Afghanistan President Ashraf Ghani has condemned the "cowardly" truck bomb attack that ripped through the heart of Kabul's diplomatic district, killing at least 90 people and wounding hundreds.
The powerful explosion on Wednesday was described by officials as "one of the biggest" to have hit the Afghan capital.
The explosives were hidden in a tanker truck used to clean out septic systems, Najib Danish, deputy spokesman for the interior minister, said.
There was no immediate claim of responsibility. Zabihullah Mujahid, a spokesman for the Taliban, told Al Jazeera that the group was not involved in the attack.
Late on Wednesday, Afghanistan's spy agency blamed the Taliban-allied Haqqani network and neighbouring Pakistan for the blast.
"The plan for today's [Wednesday's] attack was drawn up by the Haqqani network with direct coordination and cooperation from Pakistan's Inter Services Intelligence (ISI)," the National Directorate of Security said in a statement.
Afghanistan has long accused Pakistan of supporting and sheltering Haqqani and Taliban commanders and fighters.
'Killing innocent people'
The blast gouged a crater about five metres deep near Zanbaq Square in the Wazir Akbar Khan district, where government buildings and foreign embassies are protected by a battery of their own security personnel, as well as Afghan police and National Security Forces.
"In this powerful attack 90 people have been killed and 400 wounded, including many women and children," said the government's media centre, with health officials warning the toll could climb further.
The victims appear mainly to have been Afghan civilians. There are fears that the death toll could increase.
"The terrorists, even in the holy month of Ramadan, the month of goodness, blessing and prayer, are not stopping the killing of our innocent people," said Afghanistan President Ashraf Ghani.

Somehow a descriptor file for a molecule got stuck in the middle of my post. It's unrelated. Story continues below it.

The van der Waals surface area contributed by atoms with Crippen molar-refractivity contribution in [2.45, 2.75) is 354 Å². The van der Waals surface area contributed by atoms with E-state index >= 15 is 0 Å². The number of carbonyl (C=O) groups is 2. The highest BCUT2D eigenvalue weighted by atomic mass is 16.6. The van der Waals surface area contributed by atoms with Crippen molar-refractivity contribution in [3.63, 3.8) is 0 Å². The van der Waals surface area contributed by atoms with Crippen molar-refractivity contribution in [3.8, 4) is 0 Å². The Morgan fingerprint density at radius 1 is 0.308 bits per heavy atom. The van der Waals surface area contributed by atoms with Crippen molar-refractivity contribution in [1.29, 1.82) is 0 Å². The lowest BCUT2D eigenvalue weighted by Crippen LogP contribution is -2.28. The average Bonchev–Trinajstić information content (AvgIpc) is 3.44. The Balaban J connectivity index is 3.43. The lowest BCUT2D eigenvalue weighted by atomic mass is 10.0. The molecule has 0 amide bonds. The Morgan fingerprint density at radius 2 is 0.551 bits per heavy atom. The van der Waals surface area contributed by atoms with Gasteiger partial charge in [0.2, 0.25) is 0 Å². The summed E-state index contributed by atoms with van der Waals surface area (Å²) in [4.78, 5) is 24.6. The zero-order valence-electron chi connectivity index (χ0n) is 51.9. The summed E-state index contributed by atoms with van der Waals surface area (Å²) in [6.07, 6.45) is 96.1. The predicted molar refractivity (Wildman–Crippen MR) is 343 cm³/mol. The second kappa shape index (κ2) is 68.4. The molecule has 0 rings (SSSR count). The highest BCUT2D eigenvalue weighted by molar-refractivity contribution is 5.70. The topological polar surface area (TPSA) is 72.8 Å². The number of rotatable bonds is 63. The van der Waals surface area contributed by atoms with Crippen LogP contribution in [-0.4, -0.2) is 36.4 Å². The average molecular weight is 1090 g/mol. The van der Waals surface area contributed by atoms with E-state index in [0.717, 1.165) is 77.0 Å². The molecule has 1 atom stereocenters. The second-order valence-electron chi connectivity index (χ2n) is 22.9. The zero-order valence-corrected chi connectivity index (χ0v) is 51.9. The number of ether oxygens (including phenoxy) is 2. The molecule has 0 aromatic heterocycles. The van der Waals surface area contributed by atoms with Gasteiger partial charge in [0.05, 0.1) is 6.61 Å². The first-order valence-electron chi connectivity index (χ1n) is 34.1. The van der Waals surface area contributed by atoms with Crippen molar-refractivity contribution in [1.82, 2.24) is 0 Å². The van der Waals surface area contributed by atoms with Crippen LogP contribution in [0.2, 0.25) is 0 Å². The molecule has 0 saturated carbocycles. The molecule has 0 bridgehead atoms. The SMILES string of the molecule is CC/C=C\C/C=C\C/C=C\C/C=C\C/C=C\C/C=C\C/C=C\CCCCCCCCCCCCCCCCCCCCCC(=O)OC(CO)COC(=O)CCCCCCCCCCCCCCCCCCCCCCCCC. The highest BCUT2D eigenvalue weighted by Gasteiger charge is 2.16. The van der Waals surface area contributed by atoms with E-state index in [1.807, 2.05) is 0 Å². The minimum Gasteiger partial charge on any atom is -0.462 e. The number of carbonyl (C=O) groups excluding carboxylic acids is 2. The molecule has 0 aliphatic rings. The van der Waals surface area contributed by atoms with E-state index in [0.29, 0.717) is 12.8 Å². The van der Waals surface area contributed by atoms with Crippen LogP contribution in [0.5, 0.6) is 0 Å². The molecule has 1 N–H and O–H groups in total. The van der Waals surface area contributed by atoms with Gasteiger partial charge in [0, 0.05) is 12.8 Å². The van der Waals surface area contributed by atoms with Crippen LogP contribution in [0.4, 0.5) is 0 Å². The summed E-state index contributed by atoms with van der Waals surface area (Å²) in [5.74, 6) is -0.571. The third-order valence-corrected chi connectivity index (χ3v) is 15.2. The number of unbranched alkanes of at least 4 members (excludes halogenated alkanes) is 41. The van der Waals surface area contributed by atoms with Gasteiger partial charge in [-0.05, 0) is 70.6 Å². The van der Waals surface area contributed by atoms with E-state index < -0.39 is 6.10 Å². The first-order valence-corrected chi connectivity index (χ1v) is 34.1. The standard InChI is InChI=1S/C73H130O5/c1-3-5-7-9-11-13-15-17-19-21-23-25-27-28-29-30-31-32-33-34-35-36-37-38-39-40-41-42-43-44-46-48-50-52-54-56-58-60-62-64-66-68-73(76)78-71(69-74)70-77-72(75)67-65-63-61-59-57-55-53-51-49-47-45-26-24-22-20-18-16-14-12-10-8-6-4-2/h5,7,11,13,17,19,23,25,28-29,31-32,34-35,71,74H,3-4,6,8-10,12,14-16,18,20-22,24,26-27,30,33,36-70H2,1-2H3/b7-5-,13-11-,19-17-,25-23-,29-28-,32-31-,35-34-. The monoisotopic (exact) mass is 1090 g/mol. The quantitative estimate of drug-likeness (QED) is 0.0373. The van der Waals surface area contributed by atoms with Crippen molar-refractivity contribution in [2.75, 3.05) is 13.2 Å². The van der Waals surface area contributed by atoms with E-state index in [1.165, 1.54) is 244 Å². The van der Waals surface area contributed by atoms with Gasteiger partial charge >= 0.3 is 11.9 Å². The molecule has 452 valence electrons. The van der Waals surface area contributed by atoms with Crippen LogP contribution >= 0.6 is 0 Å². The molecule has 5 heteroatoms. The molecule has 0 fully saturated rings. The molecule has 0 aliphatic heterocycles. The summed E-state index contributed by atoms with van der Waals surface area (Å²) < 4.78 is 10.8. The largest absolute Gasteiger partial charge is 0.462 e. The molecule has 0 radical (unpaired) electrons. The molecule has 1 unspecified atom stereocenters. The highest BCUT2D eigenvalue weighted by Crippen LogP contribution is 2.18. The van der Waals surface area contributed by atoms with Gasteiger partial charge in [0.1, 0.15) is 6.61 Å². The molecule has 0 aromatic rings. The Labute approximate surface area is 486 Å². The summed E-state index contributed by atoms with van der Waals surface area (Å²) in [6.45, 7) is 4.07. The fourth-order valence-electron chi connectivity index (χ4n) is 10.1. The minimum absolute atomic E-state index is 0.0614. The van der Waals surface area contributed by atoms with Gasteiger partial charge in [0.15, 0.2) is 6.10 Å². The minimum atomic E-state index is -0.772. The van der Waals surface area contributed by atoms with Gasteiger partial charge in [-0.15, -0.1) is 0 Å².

Al Jazeera's Qais Azimy, reporting from Kabul, said the death toll could be as high as 100, with more than 500 wounded, according sources.
"This is one of the biggest attacks in Afghanistan that I have ever seen," he said. "It's a very sad and very bloody day for the people of Kabul."
Aziz Navin, an IT engineer with the Afghan TOLOnews outlet, was one of the first victims to be named.
|Afghan officials inspect the area outside the German embassy in Kabul after the blast|
Mohammed Nazi, a driver with the BBC, was also killed, while four journalists from the broadcaster were being treated in hospital.
"[Nazir] was driving journalist colleagues to the office," the BBC said in a statement posted to Twitter. "He was in his late thirties and leaves a young family."
An Afghan security guard at the German embassy also died in the attack.
Video shot at the scene showed burning debris, crumbled walls and buildings and destroyed cars, many with dead or wounded people inside.
Al Jazeera's Azimy said the incident raised many security questions in Kabul, noting that many were wondering how "a truck full of explosives could manage to get to that highly secure" part of the capital.
Houses and shops hundreds of metres away from the blast site were damaged, with windows shattered and doors blown off their hinges.
"The explosion was so loud that it shattered all my windows. I did not hear something this big before," Fatima Faizi, a Kabul resident, told Al Jazeera.
Michael Kugelman of the US-based Wilson Center, told the Associated Press the deadly attack, signified an "intelligence failure" in Kabul.
"There was a clear failure to anticipate a major security threat in a highly secured area," he said.
"The fact that these intelligence failures keep happening suggest that something isn't working at the top, and major and urgent changes are needed in security policy," he said.
ISIL has claimed responsibility for several recent bombings in the Afghan capital, including a powerful blast targeting an armoured NATO convoy that killed at least eight people and wounded 28 on May 3.